AES Andes has received environmental review approval for a 560MW project in Chile converting an existing coal plant to renewable energy and energy storage, using a molten salt-based technology.
An approval of the project’s environmental impact assessment (EIA) was given on Monday (27 November) by the Environmental Evaluation Service of the Antofagasta regional government, where the plant is located.
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The project, called Alba, will convert the existing 560MW coal-fired Angamos power plant in Mejillones into a renewable energy storage and generation system based on heating salt. The project will require US$450 million of investment.
The technology was explained in its EIA review a little over a year ago, covered by Energy-Storage.news at the time. The energy storage unit would use a system of salts heated to 310-560°C, which would then enter a water/salt heat exchanger to release the stored thermal energy and generate steam to move a turbogenerator.
It was implied in the review that the system could have a discharge duration of 10 hours, meaning potentially 5,600MWh of energy storage capacity.
The potential technology provider has not been revealed but there are several long-duration energy storage (LDES) companies globally that use heated salt as the basis for their tech, including Malta Inc, Kyoto Group and Hyme Energy.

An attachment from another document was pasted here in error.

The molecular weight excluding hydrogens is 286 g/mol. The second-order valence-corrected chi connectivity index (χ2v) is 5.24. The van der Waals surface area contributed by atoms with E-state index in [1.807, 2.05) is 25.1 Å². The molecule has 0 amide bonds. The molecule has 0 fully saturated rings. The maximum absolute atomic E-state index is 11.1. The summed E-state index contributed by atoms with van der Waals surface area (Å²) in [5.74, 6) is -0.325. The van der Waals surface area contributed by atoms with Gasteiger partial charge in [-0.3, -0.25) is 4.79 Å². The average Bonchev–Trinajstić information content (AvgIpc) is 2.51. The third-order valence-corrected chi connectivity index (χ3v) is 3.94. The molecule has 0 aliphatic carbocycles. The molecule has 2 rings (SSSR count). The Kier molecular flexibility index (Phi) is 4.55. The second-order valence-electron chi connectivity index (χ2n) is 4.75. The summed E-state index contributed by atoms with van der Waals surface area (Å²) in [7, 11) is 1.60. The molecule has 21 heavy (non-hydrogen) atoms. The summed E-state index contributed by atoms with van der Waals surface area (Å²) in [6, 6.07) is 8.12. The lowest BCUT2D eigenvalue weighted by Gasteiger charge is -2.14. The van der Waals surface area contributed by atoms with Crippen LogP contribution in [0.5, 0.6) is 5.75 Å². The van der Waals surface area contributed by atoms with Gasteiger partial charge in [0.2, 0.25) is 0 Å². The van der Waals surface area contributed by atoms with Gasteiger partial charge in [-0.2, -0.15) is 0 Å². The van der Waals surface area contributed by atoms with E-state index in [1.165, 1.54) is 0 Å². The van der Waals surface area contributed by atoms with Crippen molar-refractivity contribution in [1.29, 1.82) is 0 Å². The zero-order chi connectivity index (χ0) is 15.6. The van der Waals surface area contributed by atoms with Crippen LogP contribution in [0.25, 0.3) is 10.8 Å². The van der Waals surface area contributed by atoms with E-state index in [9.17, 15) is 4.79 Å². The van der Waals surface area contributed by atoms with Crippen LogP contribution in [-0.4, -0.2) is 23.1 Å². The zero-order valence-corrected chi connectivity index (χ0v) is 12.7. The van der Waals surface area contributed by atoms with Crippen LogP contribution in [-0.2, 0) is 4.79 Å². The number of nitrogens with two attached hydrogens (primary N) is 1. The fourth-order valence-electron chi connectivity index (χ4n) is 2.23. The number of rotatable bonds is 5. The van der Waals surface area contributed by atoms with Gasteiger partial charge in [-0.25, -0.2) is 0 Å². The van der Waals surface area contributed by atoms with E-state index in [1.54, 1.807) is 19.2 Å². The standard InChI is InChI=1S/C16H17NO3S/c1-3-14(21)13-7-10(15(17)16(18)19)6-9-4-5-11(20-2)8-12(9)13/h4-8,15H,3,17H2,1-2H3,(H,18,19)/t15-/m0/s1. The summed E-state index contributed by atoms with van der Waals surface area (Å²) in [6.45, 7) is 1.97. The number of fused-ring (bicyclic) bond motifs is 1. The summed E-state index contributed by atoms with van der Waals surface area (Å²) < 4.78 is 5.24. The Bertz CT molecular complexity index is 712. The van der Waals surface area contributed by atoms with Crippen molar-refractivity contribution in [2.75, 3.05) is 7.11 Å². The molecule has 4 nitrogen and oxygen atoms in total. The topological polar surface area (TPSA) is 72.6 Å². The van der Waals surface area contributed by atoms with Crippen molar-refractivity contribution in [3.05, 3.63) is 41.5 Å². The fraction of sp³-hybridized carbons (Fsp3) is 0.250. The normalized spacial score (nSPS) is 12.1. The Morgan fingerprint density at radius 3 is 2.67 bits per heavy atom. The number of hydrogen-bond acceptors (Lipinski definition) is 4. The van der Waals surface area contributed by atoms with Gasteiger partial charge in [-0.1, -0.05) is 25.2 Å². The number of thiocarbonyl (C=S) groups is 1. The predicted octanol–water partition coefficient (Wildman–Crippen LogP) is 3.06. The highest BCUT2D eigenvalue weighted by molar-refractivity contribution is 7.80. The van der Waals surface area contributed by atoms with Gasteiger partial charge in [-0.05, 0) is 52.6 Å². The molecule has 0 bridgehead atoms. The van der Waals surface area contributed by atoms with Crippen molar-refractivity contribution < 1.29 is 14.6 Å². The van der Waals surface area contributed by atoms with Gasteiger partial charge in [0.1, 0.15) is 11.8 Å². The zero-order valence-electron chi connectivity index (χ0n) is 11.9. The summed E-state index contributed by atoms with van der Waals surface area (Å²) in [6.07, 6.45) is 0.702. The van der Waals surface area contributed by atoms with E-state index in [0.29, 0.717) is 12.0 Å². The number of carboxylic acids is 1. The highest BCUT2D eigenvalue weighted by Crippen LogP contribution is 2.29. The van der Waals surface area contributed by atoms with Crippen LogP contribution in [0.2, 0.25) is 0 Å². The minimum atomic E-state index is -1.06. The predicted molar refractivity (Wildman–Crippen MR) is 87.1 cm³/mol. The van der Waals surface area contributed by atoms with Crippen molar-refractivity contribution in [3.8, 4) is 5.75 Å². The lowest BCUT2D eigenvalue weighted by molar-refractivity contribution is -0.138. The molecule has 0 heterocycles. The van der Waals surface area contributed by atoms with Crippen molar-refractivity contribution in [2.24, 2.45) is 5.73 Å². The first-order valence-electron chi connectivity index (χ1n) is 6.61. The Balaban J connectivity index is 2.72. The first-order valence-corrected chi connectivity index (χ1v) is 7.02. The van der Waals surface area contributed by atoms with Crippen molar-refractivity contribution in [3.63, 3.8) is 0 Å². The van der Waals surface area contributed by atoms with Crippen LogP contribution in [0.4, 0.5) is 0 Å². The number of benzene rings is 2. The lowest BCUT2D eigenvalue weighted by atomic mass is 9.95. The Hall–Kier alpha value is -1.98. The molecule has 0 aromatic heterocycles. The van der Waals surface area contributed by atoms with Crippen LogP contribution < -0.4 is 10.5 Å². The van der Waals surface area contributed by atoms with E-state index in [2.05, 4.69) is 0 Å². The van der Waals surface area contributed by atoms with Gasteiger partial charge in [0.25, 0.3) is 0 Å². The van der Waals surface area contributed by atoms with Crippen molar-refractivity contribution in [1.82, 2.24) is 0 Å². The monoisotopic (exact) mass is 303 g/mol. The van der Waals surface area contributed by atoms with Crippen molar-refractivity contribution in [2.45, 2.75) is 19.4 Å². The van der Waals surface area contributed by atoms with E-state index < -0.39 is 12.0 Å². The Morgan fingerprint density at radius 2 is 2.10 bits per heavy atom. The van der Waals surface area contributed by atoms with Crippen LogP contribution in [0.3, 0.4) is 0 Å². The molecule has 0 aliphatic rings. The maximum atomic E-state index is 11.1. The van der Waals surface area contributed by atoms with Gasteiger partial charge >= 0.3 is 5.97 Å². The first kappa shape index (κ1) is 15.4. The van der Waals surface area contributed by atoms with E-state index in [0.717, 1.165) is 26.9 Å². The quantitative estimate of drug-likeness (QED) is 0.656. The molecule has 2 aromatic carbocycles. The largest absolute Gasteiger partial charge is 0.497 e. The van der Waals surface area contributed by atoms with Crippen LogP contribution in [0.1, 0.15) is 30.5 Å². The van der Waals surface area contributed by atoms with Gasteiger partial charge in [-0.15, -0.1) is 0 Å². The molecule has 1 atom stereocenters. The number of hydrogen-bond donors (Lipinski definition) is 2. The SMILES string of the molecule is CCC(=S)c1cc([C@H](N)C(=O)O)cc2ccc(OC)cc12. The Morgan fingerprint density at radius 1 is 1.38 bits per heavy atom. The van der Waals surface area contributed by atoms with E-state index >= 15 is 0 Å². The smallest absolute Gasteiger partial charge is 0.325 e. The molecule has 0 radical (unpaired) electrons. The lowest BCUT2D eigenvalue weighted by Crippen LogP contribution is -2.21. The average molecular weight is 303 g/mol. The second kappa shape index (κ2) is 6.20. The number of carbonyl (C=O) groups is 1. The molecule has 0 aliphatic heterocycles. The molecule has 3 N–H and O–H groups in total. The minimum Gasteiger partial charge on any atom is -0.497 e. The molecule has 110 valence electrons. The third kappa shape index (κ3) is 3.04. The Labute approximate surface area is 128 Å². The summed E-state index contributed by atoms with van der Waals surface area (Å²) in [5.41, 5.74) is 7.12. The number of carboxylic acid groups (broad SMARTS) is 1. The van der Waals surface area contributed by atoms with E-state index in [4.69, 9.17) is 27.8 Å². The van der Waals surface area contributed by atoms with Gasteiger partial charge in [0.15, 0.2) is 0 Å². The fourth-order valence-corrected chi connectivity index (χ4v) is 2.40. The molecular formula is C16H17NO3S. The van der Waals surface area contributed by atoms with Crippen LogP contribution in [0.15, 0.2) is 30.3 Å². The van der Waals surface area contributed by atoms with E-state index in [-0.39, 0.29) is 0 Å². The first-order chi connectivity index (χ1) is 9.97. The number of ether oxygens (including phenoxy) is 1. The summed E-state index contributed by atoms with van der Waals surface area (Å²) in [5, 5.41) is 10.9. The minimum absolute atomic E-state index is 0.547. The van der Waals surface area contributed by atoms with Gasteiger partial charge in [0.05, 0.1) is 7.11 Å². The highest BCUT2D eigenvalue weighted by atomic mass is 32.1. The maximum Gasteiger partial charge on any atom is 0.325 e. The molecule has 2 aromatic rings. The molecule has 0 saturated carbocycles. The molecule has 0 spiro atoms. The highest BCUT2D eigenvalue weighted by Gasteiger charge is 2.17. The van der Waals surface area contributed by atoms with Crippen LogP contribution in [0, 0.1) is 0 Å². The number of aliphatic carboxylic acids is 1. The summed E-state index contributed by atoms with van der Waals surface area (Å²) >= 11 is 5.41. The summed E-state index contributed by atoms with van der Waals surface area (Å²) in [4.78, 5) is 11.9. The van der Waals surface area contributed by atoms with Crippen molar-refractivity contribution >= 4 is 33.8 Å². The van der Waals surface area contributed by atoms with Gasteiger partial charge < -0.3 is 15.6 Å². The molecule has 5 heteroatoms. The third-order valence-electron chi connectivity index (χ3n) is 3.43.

AES Andes hasn’t given an expected commercial operation date (COD) for the project. The company is a subsidiary of global energy firm AES responsible for its operations in Chile, Argentina and Colombia. AES founded the one of the world’s largest battery energy storage system (BESS) integrators Fluence, along with electronics giant Siemens.
The energy storage market in Chile is set to soar in the next few years, with huge solar curtailment prompting almost all large solar PV projects to be paired with energy storage, and the government creating a mechanism for standalone projects to sell energy in the electricity market. The country’s northern Atacama desert region is said to be the ‘sunniest place in the world’.
Just recently, IPP Grenergy unveiled plans for a 4.1GWh BESS – the world’s largest, it claimed – while investor SUSI Partners entered a development deal for two solar-plus-storage projects with 900MWh of energy storage capacity.